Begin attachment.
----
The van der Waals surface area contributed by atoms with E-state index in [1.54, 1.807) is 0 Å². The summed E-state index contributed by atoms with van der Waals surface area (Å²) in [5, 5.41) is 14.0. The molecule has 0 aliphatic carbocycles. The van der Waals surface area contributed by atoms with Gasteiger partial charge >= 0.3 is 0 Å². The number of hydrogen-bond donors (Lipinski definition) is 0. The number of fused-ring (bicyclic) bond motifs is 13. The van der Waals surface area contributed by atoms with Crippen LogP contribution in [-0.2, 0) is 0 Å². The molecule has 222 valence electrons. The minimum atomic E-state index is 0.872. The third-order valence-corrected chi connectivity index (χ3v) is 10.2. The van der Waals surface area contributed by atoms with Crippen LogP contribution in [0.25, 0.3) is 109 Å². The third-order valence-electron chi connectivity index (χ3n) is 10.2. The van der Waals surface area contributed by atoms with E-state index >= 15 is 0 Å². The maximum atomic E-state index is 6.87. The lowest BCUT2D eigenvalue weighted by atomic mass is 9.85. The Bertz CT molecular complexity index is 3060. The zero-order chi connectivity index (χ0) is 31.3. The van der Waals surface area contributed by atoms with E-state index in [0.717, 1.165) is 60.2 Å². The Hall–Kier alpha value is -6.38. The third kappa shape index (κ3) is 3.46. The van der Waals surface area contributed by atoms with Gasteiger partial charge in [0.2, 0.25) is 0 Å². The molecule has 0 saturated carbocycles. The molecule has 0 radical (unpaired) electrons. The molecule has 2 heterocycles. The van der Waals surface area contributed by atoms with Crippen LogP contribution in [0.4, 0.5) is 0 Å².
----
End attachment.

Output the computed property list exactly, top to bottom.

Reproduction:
The van der Waals surface area contributed by atoms with E-state index in [1.54, 1.807) is 0 Å². The summed E-state index contributed by atoms with van der Waals surface area (Å²) in [5, 5.41) is 14.0. The molecule has 0 aliphatic carbocycles. The van der Waals surface area contributed by atoms with Gasteiger partial charge >= 0.3 is 0 Å². The number of hydrogen-bond donors (Lipinski definition) is 0. The number of fused-ring (bicyclic) bond motifs is 13. The van der Waals surface area contributed by atoms with Crippen LogP contribution in [-0.2, 0) is 0 Å². The molecule has 222 valence electrons. The minimum atomic E-state index is 0.872. The third-order valence-corrected chi connectivity index (χ3v) is 10.2. The van der Waals surface area contributed by atoms with Crippen LogP contribution in [0.25, 0.3) is 109 Å². The third-order valence-electron chi connectivity index (χ3n) is 10.2. The van der Waals surface area contributed by atoms with E-state index >= 15 is 0 Å². The maximum atomic E-state index is 6.87. The lowest BCUT2D eigenvalue weighted by atomic mass is 9.85. The Bertz CT molecular complexity index is 3060. The zero-order chi connectivity index (χ0) is 31.3. The van der Waals surface area contributed by atoms with E-state index in [0.717, 1.165) is 60.2 Å². The Hall–Kier alpha value is -6.38. The third kappa shape index (κ3) is 3.46. The van der Waals surface area contributed by atoms with Gasteiger partial charge in [0.2, 0.25) is 0 Å². The molecule has 0 saturated carbocycles. The molecule has 0 radical (unpaired) electrons. The molecule has 2 heterocycles. The van der Waals surface area contributed by atoms with Crippen LogP contribution in [0.4, 0.5) is 0 Å².